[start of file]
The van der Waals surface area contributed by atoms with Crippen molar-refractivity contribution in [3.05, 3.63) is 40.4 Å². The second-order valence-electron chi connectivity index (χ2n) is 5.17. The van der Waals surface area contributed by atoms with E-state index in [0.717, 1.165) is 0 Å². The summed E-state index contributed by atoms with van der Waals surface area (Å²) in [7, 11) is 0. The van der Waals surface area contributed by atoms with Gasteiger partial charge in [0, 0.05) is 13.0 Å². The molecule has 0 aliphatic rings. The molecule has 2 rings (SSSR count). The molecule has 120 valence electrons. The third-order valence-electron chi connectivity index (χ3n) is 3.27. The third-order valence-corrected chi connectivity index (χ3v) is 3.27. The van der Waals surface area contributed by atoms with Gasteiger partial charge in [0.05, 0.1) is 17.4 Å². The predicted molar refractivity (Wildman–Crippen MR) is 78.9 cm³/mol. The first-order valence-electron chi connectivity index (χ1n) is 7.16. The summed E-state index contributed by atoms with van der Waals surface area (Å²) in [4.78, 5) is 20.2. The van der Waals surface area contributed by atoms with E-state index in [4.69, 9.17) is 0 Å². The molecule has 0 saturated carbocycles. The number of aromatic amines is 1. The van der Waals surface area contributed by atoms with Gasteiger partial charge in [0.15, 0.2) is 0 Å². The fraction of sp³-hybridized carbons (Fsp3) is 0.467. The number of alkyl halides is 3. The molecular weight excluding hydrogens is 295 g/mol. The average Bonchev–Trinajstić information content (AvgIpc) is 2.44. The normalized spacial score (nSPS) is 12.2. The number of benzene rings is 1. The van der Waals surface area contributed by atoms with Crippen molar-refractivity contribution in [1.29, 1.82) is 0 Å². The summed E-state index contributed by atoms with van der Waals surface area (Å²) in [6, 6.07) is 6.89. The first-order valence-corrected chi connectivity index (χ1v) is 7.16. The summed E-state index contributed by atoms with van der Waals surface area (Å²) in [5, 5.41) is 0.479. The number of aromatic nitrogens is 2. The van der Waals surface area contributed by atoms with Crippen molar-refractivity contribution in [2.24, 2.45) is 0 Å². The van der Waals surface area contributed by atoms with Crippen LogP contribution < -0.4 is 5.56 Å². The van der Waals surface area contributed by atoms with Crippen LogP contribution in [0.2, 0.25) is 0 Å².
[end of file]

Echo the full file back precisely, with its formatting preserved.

The van der Waals surface area contributed by atoms with Crippen molar-refractivity contribution in [3.05, 3.63) is 40.4 Å². The second-order valence-electron chi connectivity index (χ2n) is 5.17. The van der Waals surface area contributed by atoms with E-state index in [0.717, 1.165) is 0 Å². The summed E-state index contributed by atoms with van der Waals surface area (Å²) in [7, 11) is 0. The van der Waals surface area contributed by atoms with Gasteiger partial charge in [0, 0.05) is 13.0 Å². The molecule has 0 aliphatic rings. The molecule has 2 rings (SSSR count). The molecule has 120 valence electrons. The third-order valence-electron chi connectivity index (χ3n) is 3.27. The third-order valence-corrected chi connectivity index (χ3v) is 3.27. The van der Waals surface area contributed by atoms with Gasteiger partial charge in [0.05, 0.1) is 17.4 Å². The predicted molar refractivity (Wildman–Crippen MR) is 78.9 cm³/mol. The first-order valence-electron chi connectivity index (χ1n) is 7.16. The summed E-state index contributed by atoms with van der Waals surface area (Å²) in [4.78, 5) is 20.2. The van der Waals surface area contributed by atoms with E-state index in [4.69, 9.17) is 0 Å². The molecule has 0 saturated carbocycles. The number of aromatic amines is 1. The van der Waals surface area contributed by atoms with Gasteiger partial charge in [0.15, 0.2) is 0 Å². The fraction of sp³-hybridized carbons (Fsp3) is 0.467. The number of alkyl halides is 3. The molecular weight excluding hydrogens is 295 g/mol. The average Bonchev–Trinajstić information content (AvgIpc) is 2.44. The normalized spacial score (nSPS) is 12.2. The number of benzene rings is 1. The van der Waals surface area contributed by atoms with Crippen molar-refractivity contribution in [1.29, 1.82) is 0 Å². The summed E-state index contributed by atoms with van der Waals surface area (Å²) in [6, 6.07) is 6.89. The first-order valence-corrected chi connectivity index (χ1v) is 7.16. The summed E-state index contributed by atoms with van der Waals surface area (Å²) in [5, 5.41) is 0.479. The number of aromatic nitrogens is 2. The van der Waals surface area contributed by atoms with Crippen molar-refractivity contribution in [2.24, 2.45) is 0 Å². The van der Waals surface area contributed by atoms with Crippen LogP contribution < -0.4 is 5.56 Å². The van der Waals surface area contributed by atoms with Crippen LogP contribution in [0.2, 0.25) is 0 Å².